49-37 Spirit-Controlled Living

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Ephesians 5:18

My 1st assignment as a seminary student was in Hermeneutics class (methods of interpreting Scripture). The assignment was to make observations (primary step of interpretation) of Eph 5:18. We were to make 18 observations about what the text says; 7 what it doesn’t say; 10 analytical questions that would help us interpret.
It was a difficult task—(only 17 words in NASB; 12 in Gk)—my professor (Dr. Rosscup) was very gracious. But that assignment was the beginning of a new way for me to study God’s Word that always starts with observations about what is said in the text and not said.
Eph 5:18—a couple of simple observations
There is a negative command (a prohibition) followed by a positive command.
Vs begins with “and” which links it to the previous discussion of walking in wisdom.
in the middle of the vs “but” which serves as a contrast b/t getting drunk with wine and being filled with the Spirit (Eng. capital “S”—signifying HS).
It is that 1st negative command—a prohibition against getting drunk with wine that we’re going to study this morning.
This is one those “hot-button” topics that are addressed in the Bible. It is a highly charged issue that finds debate and disagreement today—esp in the church (where widely differing views are found).
There are even differing opinions within the world re: the use of alcoholic beverages. Some claim health benefits of drinking wine in moderation: a 2018 study finds benefits relating to:
cardiovascular disease, atherosclerosis, hypertension, certain types of cancer, type 2 diabetes, neurological disorders, metabolic syndrome
Other studies show the dangerous affects of consuming alcohol (long term):
shrinking brain, blackouts, dependency, behavior changes, hallucinations, heart damage, liver damage, cancer, lung infections, pancreatitis, stomach distress, birth defects, thinning bones, malnutrition, changes in coordination.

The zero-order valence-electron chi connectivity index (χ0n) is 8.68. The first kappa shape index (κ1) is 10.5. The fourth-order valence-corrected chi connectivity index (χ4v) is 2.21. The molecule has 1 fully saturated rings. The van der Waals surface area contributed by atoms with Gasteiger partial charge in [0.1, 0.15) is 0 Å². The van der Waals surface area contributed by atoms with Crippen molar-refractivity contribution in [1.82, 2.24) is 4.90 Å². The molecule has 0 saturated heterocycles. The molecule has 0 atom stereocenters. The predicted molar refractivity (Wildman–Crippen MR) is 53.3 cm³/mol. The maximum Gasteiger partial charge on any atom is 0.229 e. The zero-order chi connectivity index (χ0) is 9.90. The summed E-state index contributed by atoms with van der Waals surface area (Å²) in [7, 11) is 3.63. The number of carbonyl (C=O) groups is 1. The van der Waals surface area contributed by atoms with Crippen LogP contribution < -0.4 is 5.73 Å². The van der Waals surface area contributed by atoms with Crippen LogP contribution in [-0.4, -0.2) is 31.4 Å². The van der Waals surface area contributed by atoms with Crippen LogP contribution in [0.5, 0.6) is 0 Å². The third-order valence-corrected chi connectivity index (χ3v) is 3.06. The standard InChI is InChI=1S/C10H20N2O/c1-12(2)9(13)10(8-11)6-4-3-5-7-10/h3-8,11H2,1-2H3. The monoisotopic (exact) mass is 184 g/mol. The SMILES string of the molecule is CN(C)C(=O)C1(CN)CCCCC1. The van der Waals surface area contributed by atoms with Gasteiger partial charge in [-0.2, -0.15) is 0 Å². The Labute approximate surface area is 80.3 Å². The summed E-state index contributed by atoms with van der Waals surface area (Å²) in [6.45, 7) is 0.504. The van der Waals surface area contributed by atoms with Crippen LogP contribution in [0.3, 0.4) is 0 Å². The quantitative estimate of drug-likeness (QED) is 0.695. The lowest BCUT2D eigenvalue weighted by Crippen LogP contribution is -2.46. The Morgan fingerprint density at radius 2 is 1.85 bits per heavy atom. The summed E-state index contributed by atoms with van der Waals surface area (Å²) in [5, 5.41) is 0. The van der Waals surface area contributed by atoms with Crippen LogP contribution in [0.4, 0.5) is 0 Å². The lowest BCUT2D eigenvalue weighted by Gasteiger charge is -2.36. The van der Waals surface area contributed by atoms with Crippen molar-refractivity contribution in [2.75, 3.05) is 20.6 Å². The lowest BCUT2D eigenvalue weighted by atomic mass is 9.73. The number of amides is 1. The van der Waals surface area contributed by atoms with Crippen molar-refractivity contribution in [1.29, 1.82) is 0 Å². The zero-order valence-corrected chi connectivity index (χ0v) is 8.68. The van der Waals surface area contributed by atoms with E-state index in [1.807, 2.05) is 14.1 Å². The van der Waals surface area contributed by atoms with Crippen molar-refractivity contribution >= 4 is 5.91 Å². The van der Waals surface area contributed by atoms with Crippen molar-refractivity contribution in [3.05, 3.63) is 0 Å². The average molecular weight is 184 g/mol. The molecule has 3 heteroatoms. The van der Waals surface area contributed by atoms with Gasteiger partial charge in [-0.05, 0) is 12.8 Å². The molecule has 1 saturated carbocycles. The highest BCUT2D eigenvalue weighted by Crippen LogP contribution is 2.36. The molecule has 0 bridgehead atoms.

Clearly there is great danger when people consume alcohol—not the least of which is the danger to other people (2019 28 ppl die of drunk driving related accidents every day; physical/sexual abuse stemming from drinking; homicides and suicides).
The issue that I’d like to address today is the use or non-use of wine (other alcoholic beverages). The Bible has a great deal to say about drinking. In fact, you might be surprised that drinking is permissible (even commended) according to Scripture:
Drink offerings of wine accompanied OT sacrifices (Ex 29:40; Num 15:5). Wine was likely kept in the temple for this purpose.
Psalmist says
Psalm 104:15 (NASB95)
And wine which makes man’s heart glad,
Solomon advises (those under extreme, adverse circumstances)
Proverbs 31:6–7 NASB95
Give strong drink to him who is perishing, And wine to him whose life is bitter. Let him drink and forget his poverty And remember his trouble no more.
1 Timothy 5:23 NASB95
No longer drink water exclusively, but use a little wine for the sake of your stomach and your frequent ailments.
Jesus 1st miracle was to turn water into excellent wine; He spoke of Good Samaritan who poured oil and wine on the wounds of the man found beaten along the road (Lk 10:34).
The Bible’s teaching about drinking is not all negative. Like many other things, drinking has the potential for good and evil—so there is an inherent warning regarding drinking in Scripture.
Ephesians 5:18 (NASB95)
And do not get drunk with wine, for that is dissipation
Drinking is not prohibited but drunkeness is. The term refers to intoxication. The question invariably comes up that at what point is a person considered “drunk.” Legal def “A state in which a person's normal capacity to act or reason is inhibited by alcohol or drugs.” We say that person is “under the influence.” People who are drunk say things they would not normally say; do things they would not normally do.
Marvin Vincent in his Word Studies mentions: “A curious use of the word occurs in Homer, where he is describing the stretching of a bull’s hide, which, in order to make it more elastic, is soaked (same term) with fat (“Iliad,” 17:390).”
The comparison is of a person “soaked” with wine—influenced by its introduction into the body. The prohibition is not against drinking but drunkeness. And you don’t get off with a technicality if you get drunk with beer or other alcoholic beverages.
The Bible always condemns drunkeness. Listen to the Word of the Lord:
Proverbs 20:1 NASB95
Wine is a mocker, strong drink a brawler, And whoever is intoxicated by it is not wise.
Galatians 5:19–21 NASB95
Now the deeds of the flesh are evident, which are: immorality, impurity, sensuality, idolatry, sorcery, enmities, strife, jealousy, outbursts of anger, disputes, dissensions, factions, envying, drunkenness, carousing, and things like these, of which I forewarn you, just as I have forewarned you, that those who practice such things will not inherit the kingdom of God.
Luke 21:34 (NASB95) Call to be alert ahead of coming of Christ
“Be on guard, so that your hearts will not be weighted down with dissipation and drunkenness and the worries of life, and that day will not come on you suddenly like a trap;